There is a lot about the grief and loss process that, for many Christ-followers, feels like being caught between a “rock and a hard place” as the old saw goes. Of course, when we lose someone we are often reminded of Paul’s decisive statement in 1 Corinthians when he says…”O death, where is your victory? O death, where is your sting?” Yet, for those left grieving this defines the “rock”… the fundamental truth that death will never have the “final” victory over God’s people, At the same time, there is the undeniable “hard place” of the sense of loss, the gaping hole left behind by the person, the profound sense of lostness that so many feel. Listening to many who spout off the truth, you would think that we should just shake off the grief and sense of loss, and proclaim the fact that there is no sting to the loss we have just experienced. My only answer to that conclusion(and it is a conclusion) is: tell that to Job. Job felt the sting of the death of his family, he felt the sting of the rejection of his wife who wished him dead, and he felt the sting of his friends spouting off their versions of why he got what he deserved. Yet, Job was not going to be denied. He pushed back on his friends, and proclaimed that he was not going to be silenced and he was going to voice his complaints to God without reservation or without editing for God’s audience. In my view, Job’s relationship with God was so intimate and so trusting that he couldn’t do anything but voice the raw, unadulterated truth of his soul, no matter how temporary it might be.
The truth of what Paul was proclaiming above is not negated by our grief. Our expressions of grief are never prohibited in Scripture. As a matter of fact, the Jewish culture has probably the most systematized process for the grieving/mourning process than most religious systems. The reality is that by the time we arrive at the 21st century, we are a long way away from a clear process for mourning. For most people, as one of my daughters said at the dinner table, “This is my first funeral. What’s going to happen?” In other words, most have no precedence for their grief, and we are certainly rarely “taught” how to grieve. Most people are under the impression that we proceed through a series of “stages” as we grieve, and that couldn’t be further from the truth. As a matter of fact, it’s more a matter of acclimating to our losses through a series of developmental tasks that we proceed through. Tasks like: to accept the reality of the loss, experiencing (which means the full experience – mentally, emotionally, and physically) the pain of the loss, adjusting to the new environment without the lost person, and reinvesting in the new reality. (“Tasks of Mourning”, Worden, 1991) These tasks are little like signposts for our journey through grief. I like to think of them as more like indicators of the “seasons of grief” we are passing through. With each season, there are identifiable tools we can use to “grieve well.”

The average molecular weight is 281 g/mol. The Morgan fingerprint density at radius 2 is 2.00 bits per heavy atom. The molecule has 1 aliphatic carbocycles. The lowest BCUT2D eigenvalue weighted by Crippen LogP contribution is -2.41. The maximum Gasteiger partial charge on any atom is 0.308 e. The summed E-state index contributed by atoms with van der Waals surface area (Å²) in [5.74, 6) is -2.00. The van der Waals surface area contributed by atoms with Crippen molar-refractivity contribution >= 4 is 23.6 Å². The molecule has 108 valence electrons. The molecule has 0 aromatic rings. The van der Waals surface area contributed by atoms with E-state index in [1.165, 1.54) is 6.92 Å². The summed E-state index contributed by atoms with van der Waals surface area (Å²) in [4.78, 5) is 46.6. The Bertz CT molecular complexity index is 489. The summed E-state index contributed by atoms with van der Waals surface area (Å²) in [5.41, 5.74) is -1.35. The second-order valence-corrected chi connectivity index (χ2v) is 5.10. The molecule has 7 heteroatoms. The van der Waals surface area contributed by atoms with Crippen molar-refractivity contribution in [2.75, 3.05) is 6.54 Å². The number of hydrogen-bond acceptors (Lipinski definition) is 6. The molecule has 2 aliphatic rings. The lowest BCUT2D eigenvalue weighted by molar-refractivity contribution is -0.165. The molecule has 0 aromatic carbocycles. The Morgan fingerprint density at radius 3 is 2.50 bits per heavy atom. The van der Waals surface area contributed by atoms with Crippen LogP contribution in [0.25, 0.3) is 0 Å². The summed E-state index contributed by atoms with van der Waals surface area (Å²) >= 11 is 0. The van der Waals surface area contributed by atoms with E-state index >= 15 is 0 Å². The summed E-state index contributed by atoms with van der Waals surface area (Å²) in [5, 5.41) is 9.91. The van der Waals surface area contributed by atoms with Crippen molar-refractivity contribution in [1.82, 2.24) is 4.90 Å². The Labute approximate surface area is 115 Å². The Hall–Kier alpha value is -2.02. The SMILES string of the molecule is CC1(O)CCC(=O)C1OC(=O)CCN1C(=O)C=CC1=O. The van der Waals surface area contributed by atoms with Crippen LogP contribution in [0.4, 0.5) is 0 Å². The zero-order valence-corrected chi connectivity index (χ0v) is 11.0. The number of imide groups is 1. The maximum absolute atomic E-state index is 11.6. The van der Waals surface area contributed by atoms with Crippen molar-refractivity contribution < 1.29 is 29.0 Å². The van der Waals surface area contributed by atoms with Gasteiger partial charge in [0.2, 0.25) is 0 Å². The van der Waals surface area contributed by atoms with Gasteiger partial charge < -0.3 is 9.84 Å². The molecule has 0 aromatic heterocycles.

The prevailing culture (Christian and secular) is generally unsupportive of those grieving, and through “its” discomfort it communicates to those grieving that they should get “over it” as quickly as possible. Of course, this leaves those grieving even more isolated and alone. It’s an unfortunate fact that 3-4 weeks after the loved one has died, the grieving are often forgotten. This is by no means an intentional thing, but our lives are so full, that the state of those mourning just “falls off our radar.”
It has often been said, that the first things authors (or speaker) writes, and the last things they write are often the most important. It seems fitting, then, that Pat was a central figure in the introduction to my book. The very woman whose loss I grieve today was the first person who took it upon herself to teach a grieving young boy how to accept the condolences of the well-wishers who came to his father’s funeral. That overwhelmed and numb little boy was me. I never forgot that relatively insignificant act of love to a little boy who had just been hit by an emotional freight train. As a matter of fact, Pat’s kind words that day are memorialized in my book on grief that has, much to my surprise, survived to this day after 23 years of being published. Her words echo through history, and her legacy has impacted thousands of unnamed people who benefit from those words of kindness. Her words were what propelled me into teaching about grief (I didn’t know that at the time), and writing a book about grief. I’m no expert when it comes to grieving. I just know it well enough to encourage those who are grieving that what they are experiencing is an important (and normal) part of their immense love for the person they have lost. Repeating the words of C.S. Lewis… “Twice in that life, I been given the choice, as a boy and as a man. The boy chose safety, the man chooses suffering. The pain now is part of the happiness then… that’s the deal.” (Shadowlands)
Good bye, Pat Williams(Meme)… till we meet again. You lived life well, you lived life loved, and you lived life loving… you will be sorely missed. What a legacy you have left behind.